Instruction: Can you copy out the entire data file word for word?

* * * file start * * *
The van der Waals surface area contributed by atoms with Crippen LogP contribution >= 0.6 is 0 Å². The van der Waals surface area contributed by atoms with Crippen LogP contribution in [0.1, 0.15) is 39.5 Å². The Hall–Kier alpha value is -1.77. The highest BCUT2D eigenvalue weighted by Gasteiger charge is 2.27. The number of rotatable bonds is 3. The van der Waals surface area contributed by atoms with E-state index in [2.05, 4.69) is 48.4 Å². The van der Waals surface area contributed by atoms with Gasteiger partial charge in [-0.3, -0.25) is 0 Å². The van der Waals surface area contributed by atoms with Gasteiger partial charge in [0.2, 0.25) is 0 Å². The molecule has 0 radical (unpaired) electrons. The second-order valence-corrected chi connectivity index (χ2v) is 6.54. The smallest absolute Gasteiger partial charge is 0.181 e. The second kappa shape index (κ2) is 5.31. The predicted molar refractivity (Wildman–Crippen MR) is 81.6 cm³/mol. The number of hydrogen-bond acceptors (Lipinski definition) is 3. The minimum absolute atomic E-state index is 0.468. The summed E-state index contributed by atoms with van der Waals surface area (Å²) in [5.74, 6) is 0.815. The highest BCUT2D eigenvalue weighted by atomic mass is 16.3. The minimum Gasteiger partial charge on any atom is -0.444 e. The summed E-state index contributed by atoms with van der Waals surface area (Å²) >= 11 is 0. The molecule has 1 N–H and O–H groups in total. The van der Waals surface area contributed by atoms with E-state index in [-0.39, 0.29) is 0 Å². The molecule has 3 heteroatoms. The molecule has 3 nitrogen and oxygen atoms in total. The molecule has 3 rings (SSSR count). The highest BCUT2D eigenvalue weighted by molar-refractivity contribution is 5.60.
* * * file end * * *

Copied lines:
The van der Waals surface area contributed by atoms with Crippen LogP contribution >= 0.6 is 0 Å². The van der Waals surface area contributed by atoms with Crippen LogP contribution in [0.1, 0.15) is 39.5 Å². The Hall–Kier alpha value is -1.77. The highest BCUT2D eigenvalue weighted by Gasteiger charge is 2.27. The number of rotatable bonds is 3. The van der Waals surface area contributed by atoms with E-state index in [2.05, 4.69) is 48.4 Å². The van der Waals surface area contributed by atoms with Gasteiger partial charge in [-0.3, -0.25) is 0 Å². The van der Waals surface area contributed by atoms with Gasteiger partial charge in [0.2, 0.25) is 0 Å². The molecule has 0 radical (unpaired) electrons. The second-order valence-corrected chi connectivity index (χ2v) is 6.54. The smallest absolute Gasteiger partial charge is 0.181 e. The second kappa shape index (κ2) is 5.31. The predicted molar refractivity (Wildman–Crippen MR) is 81.6 cm³/mol. The number of hydrogen-bond acceptors (Lipinski definition) is 3. The minimum absolute atomic E-state index is 0.468. The summed E-state index contributed by atoms with van der Waals surface area (Å²) in [5.74, 6) is 0.815. The highest BCUT2D eigenvalue weighted by atomic mass is 16.3. The minimum Gasteiger partial charge on any atom is -0.444 e. The summed E-state index contributed by atoms with van der Waals surface area (Å²) >= 11 is 0. The molecule has 1 N–H and O–H groups in total. The van der Waals surface area contributed by atoms with E-state index in [-0.39, 0.29) is 0 Å². The molecule has 3 heteroatoms. The molecule has 3 nitrogen and oxygen atoms in total. The molecule has 3 rings (SSSR count). The highest BCUT2D eigenvalue weighted by molar-refractivity contribution is 5.60.